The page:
The seller of today's Nice Price or Crack Pipe 318i convertible claims that it is more rare than the more motor 325i. Still, it may be more desirable because it goes more miles per gallon, but is its price more than you'd be willing to pay?
BMW is the ultimate driving machine, or at least so says BMW. Many of their cars are pretty ultimate, while some - like today's 1991 E30 318i Convertible - are a little less ultimate. Of course some people don't need to go full ultimate, and for them semi-ultimate is all they need. Perhaps if you demand red meat at every meal, and consider every road a welcome challenge, then you might also require an M badge be prominently displayed on your Bimmer. But if you grew up with a canopy bed in your pink bedroom, and haven't missed a single episode of Glee, then this lowliest of E30s might just be your cup of Zima.
Following the non-cult-generating E21 320, the E30 edition of BMW's staple 3-Series lasted nearly a decade until 1991, at least in coupe and sedan bodystyles. The convertible, like this one, continued on for two more years, uncomfortably sharing dealer showrooms with its younger, and better in many ways, but never as well liked younger E36 brother. Available with a spate of motors from mild to mildly wild, the 3-series droptop offered one of the few 4-seat convertible options on the market at the time. This one - claimed to have been specially ordered by its retired veteran original owner - leans more toward the mild side of things, being the four-cylinder 318i.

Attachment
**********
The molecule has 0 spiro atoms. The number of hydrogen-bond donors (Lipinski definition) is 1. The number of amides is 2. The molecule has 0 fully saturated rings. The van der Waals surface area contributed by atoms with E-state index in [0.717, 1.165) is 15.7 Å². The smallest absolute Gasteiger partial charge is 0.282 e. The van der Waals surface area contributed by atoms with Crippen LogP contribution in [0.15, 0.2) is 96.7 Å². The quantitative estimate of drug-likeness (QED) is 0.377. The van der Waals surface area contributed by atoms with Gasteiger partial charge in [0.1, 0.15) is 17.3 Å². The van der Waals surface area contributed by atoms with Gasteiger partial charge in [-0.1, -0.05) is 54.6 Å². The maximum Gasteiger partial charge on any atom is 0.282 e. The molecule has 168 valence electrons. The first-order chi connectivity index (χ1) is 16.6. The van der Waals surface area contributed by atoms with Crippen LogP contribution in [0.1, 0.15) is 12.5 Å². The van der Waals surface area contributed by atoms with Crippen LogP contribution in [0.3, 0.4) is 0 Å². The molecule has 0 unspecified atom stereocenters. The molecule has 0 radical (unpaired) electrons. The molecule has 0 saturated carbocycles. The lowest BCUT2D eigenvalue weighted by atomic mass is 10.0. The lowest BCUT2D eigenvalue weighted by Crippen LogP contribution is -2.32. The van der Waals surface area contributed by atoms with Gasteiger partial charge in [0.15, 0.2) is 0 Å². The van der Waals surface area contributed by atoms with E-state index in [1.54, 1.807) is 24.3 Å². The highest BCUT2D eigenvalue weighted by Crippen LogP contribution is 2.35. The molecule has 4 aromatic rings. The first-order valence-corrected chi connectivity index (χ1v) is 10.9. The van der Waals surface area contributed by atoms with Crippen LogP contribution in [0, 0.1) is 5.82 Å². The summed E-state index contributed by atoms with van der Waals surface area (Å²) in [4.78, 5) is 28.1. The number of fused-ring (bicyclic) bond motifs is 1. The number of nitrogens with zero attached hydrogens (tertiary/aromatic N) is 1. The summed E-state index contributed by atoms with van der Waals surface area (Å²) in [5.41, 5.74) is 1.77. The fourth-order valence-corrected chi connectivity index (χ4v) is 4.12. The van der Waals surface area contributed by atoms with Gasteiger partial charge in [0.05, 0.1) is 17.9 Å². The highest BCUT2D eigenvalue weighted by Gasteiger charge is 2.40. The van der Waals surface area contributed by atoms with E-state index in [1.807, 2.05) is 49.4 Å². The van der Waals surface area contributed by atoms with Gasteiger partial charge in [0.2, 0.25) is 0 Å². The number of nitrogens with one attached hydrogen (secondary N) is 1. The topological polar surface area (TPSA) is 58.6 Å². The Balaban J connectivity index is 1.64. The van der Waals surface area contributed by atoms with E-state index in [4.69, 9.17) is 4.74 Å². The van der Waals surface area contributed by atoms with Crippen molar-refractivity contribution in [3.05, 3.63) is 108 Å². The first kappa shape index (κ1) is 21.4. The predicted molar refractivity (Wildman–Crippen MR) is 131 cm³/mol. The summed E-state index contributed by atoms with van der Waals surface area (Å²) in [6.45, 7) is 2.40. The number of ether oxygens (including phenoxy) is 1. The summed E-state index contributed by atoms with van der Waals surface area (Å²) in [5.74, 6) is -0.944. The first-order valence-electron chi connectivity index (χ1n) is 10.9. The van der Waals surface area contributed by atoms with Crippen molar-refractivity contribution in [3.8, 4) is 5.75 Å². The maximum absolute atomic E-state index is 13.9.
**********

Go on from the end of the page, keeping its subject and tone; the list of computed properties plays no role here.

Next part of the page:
The 318 differs in significant ways from its six cylinder big brothers, and not just by only having 138-horsepower. There are a number of components that are either smaller, or less robust, which drove down the cost initially, and today give back both higher mileage and cheaper insurance. The M42B18 under the hood here was new in 1991, marking the return in the U.S. of the four-cylinder small Bimmer. At 1,796-ccs, it shared a lot with the older four, but sported double overhead cams and a 10:1 compression ratio. Here it gets a cone air filter and looks like it's been detailed one too many times, but the seller claims that it, and its 5-speed gearbox, both work like a dream.
The body is in great shape, as is the arrest me red paint, and the only glaring issue might be the panel fit on the hood, which sits a little proud on the driver's side. The fabric roof is claimed only two years old and the E30 is one car that looks good with its top up or down. Inside the seats - Recaros front, benchi-bench back, are cloth, and torn in enough places that you'd either want to have them all recovered, or buy a couple of those Pep Boys seat covers that look like vomit. The back side panels are missing, probably so the back passengers can admire the tweeters and the woofers in the speakers back there.
Mileage is claimed under six digits, and the E30, when not subjected to the kind of ass-roics subjected to - oh say, rental cars - has proven fairly robust and durable. That being said, it is getting to the point where certain parts - door trim, those funny cassette tape bins between the seats - won't be easily obtainable much longer. And that leads to the question, if you're going to enter into a relationship with a car of this vintage, would it be a 318i?
And, more importantly, regarding this particular 318i, would you pay $5,500 for it? This is an interesting case for those of you who would traditionally at this moment be thinking do you know how many Miatas I could get for that? because this Bimmer is a reasonable alternative for the Japanese sports car, each having their pros and cons.
So, what do you think, is $5,500 not wildly optimistic for this mild E30? Or, is that paying too much more for so much less?
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